Particularly for In Common, we had sitters that bought in particular objects, traditional clothing or family members that represented themselves the most. I was focused on them controlling and telling their own story, so it was important that I show these people and their faces in the same way and in the same light so they could claim their own narrative. That is why I gave them the freedom and flexibility to bring in objects special to them. Moreover, you put the person at ease and make them feel comfortable. In doing so, you can shine light onto who they are, and their pride can transmit onto the image. That was a pivotal part of this project!
Engaging with the local community
Tania: What are the most important values regarding collaboration with the local community?
Deborah: Trust is critical. If you engage with communities, you need to deliver and ensure their voice is integral to the process all the way through, so their opinions, ideas and culture feel valued and appreciated.
Tania: Maryam, you regularly work with people from different communities and commonwealth heritage. How would you evaluate the position of a culture and/or community in a city?
Maryam: Well, the communities living in a city are key! Getting to know other communities and building bridges is a part of expanding the local knowledge and awareness of the different cultures and communities within a city.
Birmingham is a diverse city. For us to live in a space and not want to know about others – their backgrounds, lives, cultures or families – would seem ignorant. It is the people of the city, who make it unique.
Also, I realised there is a relationship of identity, pride and belonging between a city and its community. Deep down everyone knows, “this is my community, this is my city, this is home.” It gives you a huge sense of belonging and confidence that you come from a specific place. And it also works the other way around; you could build a portrait of a city, where the various communities make that city a unique place.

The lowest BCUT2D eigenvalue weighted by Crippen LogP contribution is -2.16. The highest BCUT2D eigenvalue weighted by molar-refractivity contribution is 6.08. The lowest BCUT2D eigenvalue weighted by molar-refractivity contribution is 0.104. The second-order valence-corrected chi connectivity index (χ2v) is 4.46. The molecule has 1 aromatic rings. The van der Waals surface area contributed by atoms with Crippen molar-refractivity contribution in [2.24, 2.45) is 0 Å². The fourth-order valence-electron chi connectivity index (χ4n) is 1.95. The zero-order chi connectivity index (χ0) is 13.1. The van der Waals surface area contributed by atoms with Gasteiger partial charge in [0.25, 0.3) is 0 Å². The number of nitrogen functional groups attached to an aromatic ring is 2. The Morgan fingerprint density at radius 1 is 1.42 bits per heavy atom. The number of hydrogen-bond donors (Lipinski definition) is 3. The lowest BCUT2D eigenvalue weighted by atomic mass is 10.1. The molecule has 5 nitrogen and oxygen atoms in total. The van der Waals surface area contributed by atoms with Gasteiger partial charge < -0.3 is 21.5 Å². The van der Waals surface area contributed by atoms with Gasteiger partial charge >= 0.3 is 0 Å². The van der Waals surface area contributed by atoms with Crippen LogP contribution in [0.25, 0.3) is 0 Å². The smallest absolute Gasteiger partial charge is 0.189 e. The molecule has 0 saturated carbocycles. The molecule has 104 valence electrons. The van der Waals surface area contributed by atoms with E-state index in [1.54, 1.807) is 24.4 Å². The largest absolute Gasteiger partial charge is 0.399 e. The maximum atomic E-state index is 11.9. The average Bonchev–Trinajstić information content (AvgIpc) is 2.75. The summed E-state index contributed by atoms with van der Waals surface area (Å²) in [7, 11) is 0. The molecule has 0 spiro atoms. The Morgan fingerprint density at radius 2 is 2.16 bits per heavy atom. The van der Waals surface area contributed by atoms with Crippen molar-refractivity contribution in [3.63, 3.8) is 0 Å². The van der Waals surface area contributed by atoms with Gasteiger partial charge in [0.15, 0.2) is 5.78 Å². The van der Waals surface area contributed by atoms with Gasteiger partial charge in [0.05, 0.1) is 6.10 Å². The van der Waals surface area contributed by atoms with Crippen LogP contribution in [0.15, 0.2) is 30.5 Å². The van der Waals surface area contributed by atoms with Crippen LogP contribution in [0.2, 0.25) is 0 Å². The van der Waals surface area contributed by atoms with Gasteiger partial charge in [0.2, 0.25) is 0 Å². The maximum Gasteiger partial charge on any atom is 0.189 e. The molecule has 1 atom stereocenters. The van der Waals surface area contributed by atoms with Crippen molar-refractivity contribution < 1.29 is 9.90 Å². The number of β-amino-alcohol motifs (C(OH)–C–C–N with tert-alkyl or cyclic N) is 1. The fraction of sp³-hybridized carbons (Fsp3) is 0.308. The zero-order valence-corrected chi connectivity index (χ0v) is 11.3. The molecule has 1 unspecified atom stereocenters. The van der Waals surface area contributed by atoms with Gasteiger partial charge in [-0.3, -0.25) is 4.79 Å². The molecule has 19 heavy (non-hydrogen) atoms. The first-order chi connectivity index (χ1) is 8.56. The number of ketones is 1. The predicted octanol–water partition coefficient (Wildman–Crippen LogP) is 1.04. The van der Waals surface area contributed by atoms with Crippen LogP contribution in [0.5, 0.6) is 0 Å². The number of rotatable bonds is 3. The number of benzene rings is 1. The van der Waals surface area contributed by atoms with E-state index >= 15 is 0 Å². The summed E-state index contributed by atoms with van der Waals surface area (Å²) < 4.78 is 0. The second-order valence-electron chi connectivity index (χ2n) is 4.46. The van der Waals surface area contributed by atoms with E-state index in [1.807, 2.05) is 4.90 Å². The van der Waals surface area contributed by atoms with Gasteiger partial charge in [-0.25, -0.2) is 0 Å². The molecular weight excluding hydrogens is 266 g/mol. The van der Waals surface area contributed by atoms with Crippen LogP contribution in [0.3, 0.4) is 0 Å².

Tania: I like the idea of a city portrait by its community. How does the community inhabiting a city contribute value to the city?
Deborah: Communities own their city; they are the lifeblood – they bring their knowledge, energy and ideas – whether that’s around food, dance, music or employment opportunities – a strong and successful city is shaped by the residents that live and breathe it.
A question of space
Tania: Do you think art, culture and community have enough space in contemporary cities and art institutions?
Deborah: The most dynamic cities have culture at their heart – you feel it as a visitor or resident. The most important aspect is to ensure that everyone’s culture is represented on the screen, stage and walls of art institutions and that inclusivity is celebrated.
Maryam: The representation of the diversity of a population should be a basic ‘right,’ not only in art institutions but also in any institution that expresses and reflects contemporary times. Nevertheless, I feel that over the years, there has been more space and awareness around creating diversity. Being a British-Asian woman, I can talk about my identity loudly and proudly. This is a big thing. Whereas when I was at university, I was the only Muslim-Asian girl in my course doing photography. I felt very awkward talking about my race and heritage to my classmates.
Tania: Thinking about education and role models, like teachers or educational and cultural institutions, what could be improved in urban planning/development and place-making?
Deborah: Better consultation concerning community-oriented projects and ensuring that any urban planning considers the nuances of the community it seeks to serve and feels relevant to people’s lives. People want to live in a unique space, not a generic one that could be flat packed and taken anywhere.
Maryam: It can still be improved. In educational institutions, students need a diverse panel of lecturers, tutors and people so they can talk to about their work. It is very motivating and empowering to connect and create within a community that has a similar understanding of history, race and identity in art and photography. Connecting with like-minded people and women, especially, has helped me become more confident with my identity and intentions in my artistic work.
Maryam Wahid was born in Birmingham in 1995. She has a First-Class BA (Hons) degree in photography from Birmingham City University. Her style of portraiture, inspired by her British Pakistani heritage, has won many followers and accolades. She was awarded the British Journal of Photography’s ‘Portrait of Britain 2021’ and invited to join the Duchess of Cambridge to judge the National Portrait Gallery’s ‘Hold Still’ photography project, documenting life during the COVID-19 lockdown.
Deborah Kermode is the CEO of the Midlands Arts Centre. Before that, she worked with internationally acclaimed galleries in Birmingham. She always dedicated her curatorial work to projects incorporating art, music, education and charity creating cultural opportunities and life chances for children and young people.